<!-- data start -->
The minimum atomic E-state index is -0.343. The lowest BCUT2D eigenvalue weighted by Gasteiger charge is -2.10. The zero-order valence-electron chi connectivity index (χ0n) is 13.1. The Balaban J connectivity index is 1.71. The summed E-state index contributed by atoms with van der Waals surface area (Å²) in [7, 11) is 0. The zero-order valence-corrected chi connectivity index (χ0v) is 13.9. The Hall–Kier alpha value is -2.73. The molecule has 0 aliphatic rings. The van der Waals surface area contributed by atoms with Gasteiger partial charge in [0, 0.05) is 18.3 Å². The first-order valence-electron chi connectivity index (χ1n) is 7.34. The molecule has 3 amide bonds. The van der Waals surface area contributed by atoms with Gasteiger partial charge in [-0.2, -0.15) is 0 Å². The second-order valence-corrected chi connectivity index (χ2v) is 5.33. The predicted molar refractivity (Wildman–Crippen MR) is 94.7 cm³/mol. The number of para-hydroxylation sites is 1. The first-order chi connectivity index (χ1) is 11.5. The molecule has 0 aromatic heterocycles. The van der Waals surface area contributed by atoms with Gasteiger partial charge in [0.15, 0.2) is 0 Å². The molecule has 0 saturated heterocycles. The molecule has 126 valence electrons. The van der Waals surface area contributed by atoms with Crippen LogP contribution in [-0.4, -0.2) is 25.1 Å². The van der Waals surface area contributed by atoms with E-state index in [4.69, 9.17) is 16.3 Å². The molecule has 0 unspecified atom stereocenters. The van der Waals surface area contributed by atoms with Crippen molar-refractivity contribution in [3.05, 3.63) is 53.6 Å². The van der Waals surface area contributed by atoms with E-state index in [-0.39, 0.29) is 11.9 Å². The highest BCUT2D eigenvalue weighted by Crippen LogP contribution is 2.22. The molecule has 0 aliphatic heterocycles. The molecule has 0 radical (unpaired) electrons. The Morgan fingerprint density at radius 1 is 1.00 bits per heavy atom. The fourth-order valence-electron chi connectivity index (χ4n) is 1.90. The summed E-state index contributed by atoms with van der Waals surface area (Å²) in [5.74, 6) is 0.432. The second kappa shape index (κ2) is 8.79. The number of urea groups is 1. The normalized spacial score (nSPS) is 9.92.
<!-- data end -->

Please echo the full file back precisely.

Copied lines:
The minimum atomic E-state index is -0.343. The lowest BCUT2D eigenvalue weighted by Gasteiger charge is -2.10. The zero-order valence-electron chi connectivity index (χ0n) is 13.1. The Balaban J connectivity index is 1.71. The summed E-state index contributed by atoms with van der Waals surface area (Å²) in [7, 11) is 0. The zero-order valence-corrected chi connectivity index (χ0v) is 13.9. The Hall–Kier alpha value is -2.73. The molecule has 0 aliphatic rings. The van der Waals surface area contributed by atoms with Gasteiger partial charge in [0, 0.05) is 18.3 Å². The first-order valence-electron chi connectivity index (χ1n) is 7.34. The molecule has 3 amide bonds. The van der Waals surface area contributed by atoms with Gasteiger partial charge in [-0.2, -0.15) is 0 Å². The second-order valence-corrected chi connectivity index (χ2v) is 5.33. The predicted molar refractivity (Wildman–Crippen MR) is 94.7 cm³/mol. The number of para-hydroxylation sites is 1. The first-order chi connectivity index (χ1) is 11.5. The molecule has 0 aromatic heterocycles. The van der Waals surface area contributed by atoms with Gasteiger partial charge in [0.15, 0.2) is 0 Å². The molecule has 0 saturated heterocycles. The molecule has 126 valence electrons. The van der Waals surface area contributed by atoms with Crippen LogP contribution in [-0.4, -0.2) is 25.1 Å². The van der Waals surface area contributed by atoms with E-state index in [4.69, 9.17) is 16.3 Å². The molecule has 0 unspecified atom stereocenters. The van der Waals surface area contributed by atoms with Crippen molar-refractivity contribution in [3.05, 3.63) is 53.6 Å². The van der Waals surface area contributed by atoms with E-state index in [-0.39, 0.29) is 11.9 Å². The highest BCUT2D eigenvalue weighted by Crippen LogP contribution is 2.22. The molecule has 0 aliphatic heterocycles. The molecule has 0 radical (unpaired) electrons. The Morgan fingerprint density at radius 1 is 1.00 bits per heavy atom. The fourth-order valence-electron chi connectivity index (χ4n) is 1.90. The summed E-state index contributed by atoms with van der Waals surface area (Å²) in [5.74, 6) is 0.432. The second kappa shape index (κ2) is 8.79. The number of urea groups is 1. The normalized spacial score (nSPS) is 9.92.